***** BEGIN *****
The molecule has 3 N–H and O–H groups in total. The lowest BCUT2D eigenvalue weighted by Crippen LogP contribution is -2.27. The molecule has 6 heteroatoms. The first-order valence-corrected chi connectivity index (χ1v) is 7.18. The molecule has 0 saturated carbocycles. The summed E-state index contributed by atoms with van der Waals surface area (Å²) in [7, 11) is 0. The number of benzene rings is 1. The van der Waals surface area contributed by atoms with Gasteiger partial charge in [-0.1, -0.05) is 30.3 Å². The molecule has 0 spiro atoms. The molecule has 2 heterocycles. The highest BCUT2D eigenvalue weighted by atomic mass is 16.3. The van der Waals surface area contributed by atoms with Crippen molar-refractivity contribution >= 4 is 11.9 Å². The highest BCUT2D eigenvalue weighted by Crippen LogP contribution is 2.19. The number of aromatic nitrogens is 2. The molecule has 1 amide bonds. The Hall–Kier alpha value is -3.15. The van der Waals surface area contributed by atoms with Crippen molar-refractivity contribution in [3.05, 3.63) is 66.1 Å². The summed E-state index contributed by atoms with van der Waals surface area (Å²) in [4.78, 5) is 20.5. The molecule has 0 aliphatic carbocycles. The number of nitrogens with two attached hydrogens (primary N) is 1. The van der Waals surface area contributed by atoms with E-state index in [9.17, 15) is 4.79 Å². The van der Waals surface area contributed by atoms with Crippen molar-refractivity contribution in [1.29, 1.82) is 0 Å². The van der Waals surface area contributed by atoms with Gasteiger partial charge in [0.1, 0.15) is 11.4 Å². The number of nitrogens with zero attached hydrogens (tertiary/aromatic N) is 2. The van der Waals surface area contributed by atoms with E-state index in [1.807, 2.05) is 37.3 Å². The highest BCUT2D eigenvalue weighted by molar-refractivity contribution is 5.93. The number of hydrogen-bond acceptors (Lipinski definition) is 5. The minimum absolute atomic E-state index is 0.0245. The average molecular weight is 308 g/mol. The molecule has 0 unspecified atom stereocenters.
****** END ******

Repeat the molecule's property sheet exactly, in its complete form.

The molecule has 3 N–H and O–H groups in total. The lowest BCUT2D eigenvalue weighted by Crippen LogP contribution is -2.27. The molecule has 6 heteroatoms. The first-order valence-corrected chi connectivity index (χ1v) is 7.18. The molecule has 0 saturated carbocycles. The summed E-state index contributed by atoms with van der Waals surface area (Å²) in [7, 11) is 0. The number of benzene rings is 1. The van der Waals surface area contributed by atoms with Gasteiger partial charge in [-0.1, -0.05) is 30.3 Å². The molecule has 0 spiro atoms. The molecule has 2 heterocycles. The highest BCUT2D eigenvalue weighted by atomic mass is 16.3. The van der Waals surface area contributed by atoms with Crippen molar-refractivity contribution >= 4 is 11.9 Å². The highest BCUT2D eigenvalue weighted by Crippen LogP contribution is 2.19. The number of aromatic nitrogens is 2. The molecule has 1 amide bonds. The Hall–Kier alpha value is -3.15. The van der Waals surface area contributed by atoms with Crippen molar-refractivity contribution in [3.05, 3.63) is 66.1 Å². The summed E-state index contributed by atoms with van der Waals surface area (Å²) in [4.78, 5) is 20.5. The molecule has 0 aliphatic carbocycles. The number of nitrogens with two attached hydrogens (primary N) is 1. The van der Waals surface area contributed by atoms with E-state index in [9.17, 15) is 4.79 Å². The van der Waals surface area contributed by atoms with Crippen molar-refractivity contribution in [1.29, 1.82) is 0 Å². The van der Waals surface area contributed by atoms with Gasteiger partial charge in [0.1, 0.15) is 11.4 Å². The number of nitrogens with zero attached hydrogens (tertiary/aromatic N) is 2. The van der Waals surface area contributed by atoms with E-state index in [1.807, 2.05) is 37.3 Å². The highest BCUT2D eigenvalue weighted by molar-refractivity contribution is 5.93. The number of hydrogen-bond acceptors (Lipinski definition) is 5. The minimum absolute atomic E-state index is 0.0245. The average molecular weight is 308 g/mol. The molecule has 0 unspecified atom stereocenters.